Adaptation and Breeding in Cereal Crops
Adaptation is a basic survival aspect for any living thing and plants are no exception because they have to put up with stresses such as drought, cold or disease. Cereals make up a bigger portion of the staple foods that the world populations rely on for daily food. As such, sufficiency in the production of cereals is basic to global food security. The success of some grain varieties and breeds in some places has failed on other places and thus challenging the food sufficiency goal (Tigerstedt, 1996). This has mainly resulted from the lack of adaptability. Modern breeding and Mendelian genetics has allowed precise and specific genetic combinations which allows specific physiologic and morphologic characteristics to be attained such as shorter fruition periods, greater produce and shorter maturity periods. Despite, the advances in breeding and success in genetics and cytogenetics, this has not directly translated to higher cereal production and greater food security (Simmonds, 1991).
The major challenge has been seeking genetic transformation that matches local climatic and soil conditions so as to achieve greater productivity. For example, corn with shorter maturity period has been very successful in some local climate zones within Africa, where drought is common phenomenon. The perfection of breeding has allowed the existence of such breeds that can take a shorter maturity period to attain fruition. The same has been replicated elsewhere, but of greater concern is the fact that not all breeding has been able to match local geographical capacity so as to attain full productivity (Ceccarali, 2002).
The root cause of the problem has been the single minded approach to breeding, which fails to address adaptation issues. This work seeks to explain the essence of adaptation and also to express its importance as a key factor when thinking and formulating plant breeding plans. In essence, breeding is very fruitful and important in producing novel crops, but it fails to achieve success when it is not done with the due consideration about adaptation. For example, a bread cereal variety that attains shorter maturity period is less significant in a place whose problem is pests of diseases (Janick, 2011). This breeding bid or effort does not match the adaptation capacity sought for success. Therefore, many at times breeding has been simply done in a blind manner, just seeking to attain some novel genetic characteristics that translate into some success (Wilkinson & Finlay, 1963). The call for the paper is that adaptation and breeding should be handled as one and the same thing and the two should be put to common consideration so as to attain success in breeding.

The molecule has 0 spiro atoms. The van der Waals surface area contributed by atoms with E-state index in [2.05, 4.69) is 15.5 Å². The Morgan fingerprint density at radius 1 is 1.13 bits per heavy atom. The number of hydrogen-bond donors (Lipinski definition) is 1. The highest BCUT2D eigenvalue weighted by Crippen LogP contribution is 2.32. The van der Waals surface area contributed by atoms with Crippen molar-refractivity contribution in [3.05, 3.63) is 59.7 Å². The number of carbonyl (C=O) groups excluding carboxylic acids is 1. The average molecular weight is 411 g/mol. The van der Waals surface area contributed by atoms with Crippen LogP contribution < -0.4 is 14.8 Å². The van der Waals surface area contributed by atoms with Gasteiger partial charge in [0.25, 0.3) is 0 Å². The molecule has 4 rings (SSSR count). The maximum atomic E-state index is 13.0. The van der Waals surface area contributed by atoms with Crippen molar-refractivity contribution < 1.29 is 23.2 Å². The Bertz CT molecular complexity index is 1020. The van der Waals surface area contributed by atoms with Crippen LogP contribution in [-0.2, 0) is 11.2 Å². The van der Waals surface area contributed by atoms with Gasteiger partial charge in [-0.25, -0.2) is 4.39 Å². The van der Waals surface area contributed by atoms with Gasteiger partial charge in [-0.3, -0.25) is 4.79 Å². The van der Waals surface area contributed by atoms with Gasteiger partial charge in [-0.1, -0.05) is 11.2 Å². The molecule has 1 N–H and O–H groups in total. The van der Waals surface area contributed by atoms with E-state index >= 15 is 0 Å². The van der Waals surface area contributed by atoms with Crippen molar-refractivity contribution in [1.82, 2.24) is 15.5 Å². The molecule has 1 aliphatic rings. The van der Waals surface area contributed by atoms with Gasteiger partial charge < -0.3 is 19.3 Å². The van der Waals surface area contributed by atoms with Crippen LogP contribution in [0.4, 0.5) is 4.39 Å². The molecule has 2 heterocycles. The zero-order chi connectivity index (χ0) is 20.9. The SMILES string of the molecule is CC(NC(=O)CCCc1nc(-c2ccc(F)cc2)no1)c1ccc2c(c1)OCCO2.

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Janick, J. (2011). Plant Breeding Reviews, 2nd edition, John Wiley & Sons
Simmons, N.W/ (1991). Theoretical and Applied Genetics 82: 363-367
Tigerstedt, P.M.A. (1996). Adaptation in Plant Breeding, Developments in Plant Breeding, 4th edition, EUPHYTICA
Wilkinson, N. G. And Finlay, K. W. (1963).The analysis of adaptation in a plant breeding programme, retrieved 25th June 2012 from http://pdf.usaid.gov/pdf_docs/PNAAS139.pdf